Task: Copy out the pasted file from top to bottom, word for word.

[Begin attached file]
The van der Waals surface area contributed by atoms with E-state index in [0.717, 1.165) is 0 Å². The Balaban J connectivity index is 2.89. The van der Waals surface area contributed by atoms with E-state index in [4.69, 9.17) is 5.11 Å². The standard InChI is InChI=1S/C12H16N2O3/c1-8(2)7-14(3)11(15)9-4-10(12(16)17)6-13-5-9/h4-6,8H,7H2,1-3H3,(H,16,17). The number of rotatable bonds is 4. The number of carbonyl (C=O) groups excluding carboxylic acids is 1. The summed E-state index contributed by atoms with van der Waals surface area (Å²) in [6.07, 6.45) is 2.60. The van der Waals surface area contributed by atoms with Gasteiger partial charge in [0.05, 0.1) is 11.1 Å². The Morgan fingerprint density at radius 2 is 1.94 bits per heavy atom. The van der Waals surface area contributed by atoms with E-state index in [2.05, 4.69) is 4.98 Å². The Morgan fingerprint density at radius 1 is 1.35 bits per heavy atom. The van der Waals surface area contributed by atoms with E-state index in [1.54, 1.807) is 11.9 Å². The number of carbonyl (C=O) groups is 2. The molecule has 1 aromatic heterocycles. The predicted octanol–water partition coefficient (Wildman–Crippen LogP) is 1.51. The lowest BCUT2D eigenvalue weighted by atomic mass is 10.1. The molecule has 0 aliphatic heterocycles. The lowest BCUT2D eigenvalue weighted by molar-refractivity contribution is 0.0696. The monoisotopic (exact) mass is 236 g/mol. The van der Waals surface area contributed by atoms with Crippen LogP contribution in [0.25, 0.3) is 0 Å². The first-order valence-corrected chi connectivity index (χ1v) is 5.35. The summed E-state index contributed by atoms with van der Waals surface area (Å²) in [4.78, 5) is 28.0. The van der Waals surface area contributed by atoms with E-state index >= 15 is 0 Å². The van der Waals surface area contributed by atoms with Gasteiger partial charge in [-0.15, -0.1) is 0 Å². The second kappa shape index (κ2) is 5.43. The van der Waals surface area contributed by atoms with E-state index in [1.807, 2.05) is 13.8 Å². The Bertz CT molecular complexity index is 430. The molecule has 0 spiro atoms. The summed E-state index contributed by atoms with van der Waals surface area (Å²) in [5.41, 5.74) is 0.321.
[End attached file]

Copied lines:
The van der Waals surface area contributed by atoms with E-state index in [0.717, 1.165) is 0 Å². The Balaban J connectivity index is 2.89. The van der Waals surface area contributed by atoms with E-state index in [4.69, 9.17) is 5.11 Å². The standard InChI is InChI=1S/C12H16N2O3/c1-8(2)7-14(3)11(15)9-4-10(12(16)17)6-13-5-9/h4-6,8H,7H2,1-3H3,(H,16,17). The number of rotatable bonds is 4. The number of carbonyl (C=O) groups excluding carboxylic acids is 1. The summed E-state index contributed by atoms with van der Waals surface area (Å²) in [6.07, 6.45) is 2.60. The van der Waals surface area contributed by atoms with Gasteiger partial charge in [0.05, 0.1) is 11.1 Å². The Morgan fingerprint density at radius 2 is 1.94 bits per heavy atom. The van der Waals surface area contributed by atoms with E-state index in [2.05, 4.69) is 4.98 Å². The Morgan fingerprint density at radius 1 is 1.35 bits per heavy atom. The van der Waals surface area contributed by atoms with E-state index in [1.54, 1.807) is 11.9 Å². The number of carbonyl (C=O) groups is 2. The molecule has 1 aromatic heterocycles. The predicted octanol–water partition coefficient (Wildman–Crippen LogP) is 1.51. The lowest BCUT2D eigenvalue weighted by atomic mass is 10.1. The molecule has 0 aliphatic heterocycles. The lowest BCUT2D eigenvalue weighted by molar-refractivity contribution is 0.0696. The monoisotopic (exact) mass is 236 g/mol. The van der Waals surface area contributed by atoms with Crippen LogP contribution in [0.25, 0.3) is 0 Å². The first-order valence-corrected chi connectivity index (χ1v) is 5.35. The summed E-state index contributed by atoms with van der Waals surface area (Å²) in [4.78, 5) is 28.0. The van der Waals surface area contributed by atoms with E-state index >= 15 is 0 Å². The van der Waals surface area contributed by atoms with Gasteiger partial charge in [-0.15, -0.1) is 0 Å². The second kappa shape index (κ2) is 5.43. The van der Waals surface area contributed by atoms with E-state index in [1.807, 2.05) is 13.8 Å². The Bertz CT molecular complexity index is 430. The molecule has 0 spiro atoms. The summed E-state index contributed by atoms with van der Waals surface area (Å²) in [5.41, 5.74) is 0.321.